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  3. #103
    Senior Member millerm277's Avatar
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    Quote Originally Posted by Athenian200 View Post
    Actually, they CAN. They just haven't done it yet. That's what I'm afraid of. Why is no one else afraid of the infrastructure they might put in place that would completely regulate everything that was available on the Internet to fall within what was accepted inside a certain belief or legal system? It would have MUCH greater implications than just combating music sharing.
    Practically possible? No. The only systems they've been able to devise so far, have numerous false positive issues (think about it, if it even has 1% false positives, it's a MASSIVE issue.), and creates slowdowns in excess of 30%. AND, they can all be evaded with adding a bit of encryption.

    Think. It's utterly impossible to stop file sharing. Stopping the protocol, is possible to an extent, but the combination of far too many ways to share files, encryption, and the use of the same protocols for legal use, makes this impossible.
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  4. #104
    Protocol Droid Athenian200's Avatar
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    Quote Originally Posted by millerm277 View Post
    Practically possible? No. The only systems they've been able to devise so far, have numerous false positive issues (think about it, if it even has 1% false positives, it's a MASSIVE issue.), and creates slowdowns in excess of 30%. AND, they can all be evaded with adding a bit of encryption.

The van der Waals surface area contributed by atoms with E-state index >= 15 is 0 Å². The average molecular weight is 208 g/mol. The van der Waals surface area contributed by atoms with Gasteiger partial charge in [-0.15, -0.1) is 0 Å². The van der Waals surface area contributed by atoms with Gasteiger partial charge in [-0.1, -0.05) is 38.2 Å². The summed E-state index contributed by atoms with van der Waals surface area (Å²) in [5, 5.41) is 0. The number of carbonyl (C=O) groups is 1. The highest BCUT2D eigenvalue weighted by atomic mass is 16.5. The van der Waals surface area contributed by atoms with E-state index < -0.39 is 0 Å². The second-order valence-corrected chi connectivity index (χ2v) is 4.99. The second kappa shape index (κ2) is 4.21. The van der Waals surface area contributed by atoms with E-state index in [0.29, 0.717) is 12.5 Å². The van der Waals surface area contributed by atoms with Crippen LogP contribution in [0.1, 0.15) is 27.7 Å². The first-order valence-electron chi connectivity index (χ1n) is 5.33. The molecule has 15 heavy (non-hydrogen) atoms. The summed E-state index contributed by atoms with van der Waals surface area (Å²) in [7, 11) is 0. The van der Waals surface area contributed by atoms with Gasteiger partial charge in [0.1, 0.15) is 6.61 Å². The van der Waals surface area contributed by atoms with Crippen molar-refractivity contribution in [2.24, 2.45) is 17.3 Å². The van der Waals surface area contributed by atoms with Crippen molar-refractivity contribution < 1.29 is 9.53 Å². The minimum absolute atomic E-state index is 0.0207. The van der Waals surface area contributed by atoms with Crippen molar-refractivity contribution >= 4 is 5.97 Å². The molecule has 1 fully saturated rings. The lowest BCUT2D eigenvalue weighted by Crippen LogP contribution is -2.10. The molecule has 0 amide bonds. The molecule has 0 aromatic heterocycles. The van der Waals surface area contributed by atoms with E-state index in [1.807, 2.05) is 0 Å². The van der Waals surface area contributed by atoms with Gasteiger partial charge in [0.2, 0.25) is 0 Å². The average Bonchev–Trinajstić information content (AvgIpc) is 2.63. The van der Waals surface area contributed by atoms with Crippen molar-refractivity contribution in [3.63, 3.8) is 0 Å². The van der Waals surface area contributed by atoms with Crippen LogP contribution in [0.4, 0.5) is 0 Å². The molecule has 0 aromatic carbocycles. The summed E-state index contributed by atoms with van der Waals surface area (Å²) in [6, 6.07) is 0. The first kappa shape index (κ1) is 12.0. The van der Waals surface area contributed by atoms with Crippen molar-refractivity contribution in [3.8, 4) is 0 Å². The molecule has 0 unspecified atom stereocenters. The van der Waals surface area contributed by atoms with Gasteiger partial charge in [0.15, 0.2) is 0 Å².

Think. It's utterly impossible to stop file sharing. Stopping the protocol, is possible to an extent, but the combination of far too many ways to share files, encryption, and the use of the same protocols for legal use, makes this impossible.
    Right. But they might still implement it even though it creates massive slowdowns (and this might be worked out eventually). And then outlaw the use of encryption, and add encryption detection to the protocol as well.

    What if they just outlaw the Internet altogether and create a new infrastucture that's controlled by the Government, and can only be used by specialized, provided devices (making all current computers illegal, obsolete. and useless)?


    Perhaps I'm just paranoid, but I don't know how reasonable these people or the government are willing to be about enforcing their demands.

  5. #105
    Senior Member millerm277's Avatar
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    Quote Originally Posted by Athenian200 View Post
    Right. But they might still implement it even though it creates massive slowdowns (and this might be worked out eventually). And then outlaw the use of encryption, and add encryption detection to the protocol as well.
    Luckily for us, encryption happens to be necessary. For some basic examples: Online banking, or any type of account. Sending any sort of important data.